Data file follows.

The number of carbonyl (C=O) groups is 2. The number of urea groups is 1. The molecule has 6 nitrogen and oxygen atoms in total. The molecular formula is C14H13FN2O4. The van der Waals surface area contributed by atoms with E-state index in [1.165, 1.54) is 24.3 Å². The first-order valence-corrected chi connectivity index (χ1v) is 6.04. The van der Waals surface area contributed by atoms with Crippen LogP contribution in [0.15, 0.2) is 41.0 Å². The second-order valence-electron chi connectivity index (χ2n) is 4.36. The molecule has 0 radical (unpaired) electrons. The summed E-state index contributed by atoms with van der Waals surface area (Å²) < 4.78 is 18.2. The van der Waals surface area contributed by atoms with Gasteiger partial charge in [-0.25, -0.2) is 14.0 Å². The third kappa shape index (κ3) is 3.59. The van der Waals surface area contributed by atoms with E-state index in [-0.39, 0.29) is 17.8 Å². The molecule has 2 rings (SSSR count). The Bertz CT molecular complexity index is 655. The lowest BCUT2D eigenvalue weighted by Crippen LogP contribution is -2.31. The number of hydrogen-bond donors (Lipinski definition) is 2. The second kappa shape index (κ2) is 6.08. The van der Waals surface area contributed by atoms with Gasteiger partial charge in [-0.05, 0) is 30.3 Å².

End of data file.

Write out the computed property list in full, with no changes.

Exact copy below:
The number of carbonyl (C=O) groups is 2. The number of urea groups is 1. The molecule has 6 nitrogen and oxygen atoms in total. The molecular formula is C14H13FN2O4. The van der Waals surface area contributed by atoms with E-state index in [1.165, 1.54) is 24.3 Å². The first-order valence-corrected chi connectivity index (χ1v) is 6.04. The van der Waals surface area contributed by atoms with Crippen LogP contribution in [0.15, 0.2) is 41.0 Å². The second-order valence-electron chi connectivity index (χ2n) is 4.36. The molecule has 0 radical (unpaired) electrons. The summed E-state index contributed by atoms with van der Waals surface area (Å²) < 4.78 is 18.2. The van der Waals surface area contributed by atoms with Gasteiger partial charge in [-0.25, -0.2) is 14.0 Å². The third kappa shape index (κ3) is 3.59. The van der Waals surface area contributed by atoms with E-state index in [-0.39, 0.29) is 17.8 Å². The molecule has 2 rings (SSSR count). The Bertz CT molecular complexity index is 655. The lowest BCUT2D eigenvalue weighted by Crippen LogP contribution is -2.31. The number of hydrogen-bond donors (Lipinski definition) is 2. The second kappa shape index (κ2) is 6.08. The van der Waals surface area contributed by atoms with Gasteiger partial charge in [-0.05, 0) is 30.3 Å².